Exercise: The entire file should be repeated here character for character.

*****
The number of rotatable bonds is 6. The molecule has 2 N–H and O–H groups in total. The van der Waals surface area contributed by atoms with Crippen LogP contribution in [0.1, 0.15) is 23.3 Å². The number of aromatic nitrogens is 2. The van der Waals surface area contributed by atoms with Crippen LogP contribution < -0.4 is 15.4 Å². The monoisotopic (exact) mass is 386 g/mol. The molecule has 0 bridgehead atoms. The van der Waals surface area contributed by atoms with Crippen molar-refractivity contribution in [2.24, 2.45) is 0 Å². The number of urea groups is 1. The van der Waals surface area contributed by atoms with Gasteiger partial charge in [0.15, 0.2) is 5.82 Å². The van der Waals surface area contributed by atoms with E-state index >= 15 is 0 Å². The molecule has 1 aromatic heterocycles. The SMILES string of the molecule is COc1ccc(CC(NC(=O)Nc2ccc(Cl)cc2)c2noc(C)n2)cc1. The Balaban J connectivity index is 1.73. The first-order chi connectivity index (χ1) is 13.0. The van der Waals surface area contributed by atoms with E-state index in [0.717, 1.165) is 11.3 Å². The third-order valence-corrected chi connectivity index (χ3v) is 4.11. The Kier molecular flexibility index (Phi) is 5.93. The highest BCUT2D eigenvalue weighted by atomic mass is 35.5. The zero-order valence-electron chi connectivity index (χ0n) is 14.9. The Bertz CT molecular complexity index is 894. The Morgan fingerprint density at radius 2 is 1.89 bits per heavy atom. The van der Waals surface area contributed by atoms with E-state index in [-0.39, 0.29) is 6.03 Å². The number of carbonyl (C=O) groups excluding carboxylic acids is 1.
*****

The number of rotatable bonds is 6. The molecule has 2 N–H and O–H groups in total. The van der Waals surface area contributed by atoms with Crippen LogP contribution in [0.1, 0.15) is 23.3 Å². The number of aromatic nitrogens is 2. The van der Waals surface area contributed by atoms with Crippen LogP contribution < -0.4 is 15.4 Å². The monoisotopic (exact) mass is 386 g/mol. The molecule has 0 bridgehead atoms. The van der Waals surface area contributed by atoms with Crippen molar-refractivity contribution in [2.24, 2.45) is 0 Å². The number of urea groups is 1. The van der Waals surface area contributed by atoms with Gasteiger partial charge in [0.15, 0.2) is 5.82 Å². The van der Waals surface area contributed by atoms with E-state index >= 15 is 0 Å². The molecule has 1 aromatic heterocycles. The SMILES string of the molecule is COc1ccc(CC(NC(=O)Nc2ccc(Cl)cc2)c2noc(C)n2)cc1. The Balaban J connectivity index is 1.73. The first-order chi connectivity index (χ1) is 13.0. The van der Waals surface area contributed by atoms with E-state index in [0.717, 1.165) is 11.3 Å². The third-order valence-corrected chi connectivity index (χ3v) is 4.11. The Kier molecular flexibility index (Phi) is 5.93. The highest BCUT2D eigenvalue weighted by atomic mass is 35.5. The zero-order valence-electron chi connectivity index (χ0n) is 14.9. The Bertz CT molecular complexity index is 894. The Morgan fingerprint density at radius 2 is 1.89 bits per heavy atom. The van der Waals surface area contributed by atoms with E-state index in [-0.39, 0.29) is 6.03 Å². The number of carbonyl (C=O) groups excluding carboxylic acids is 1.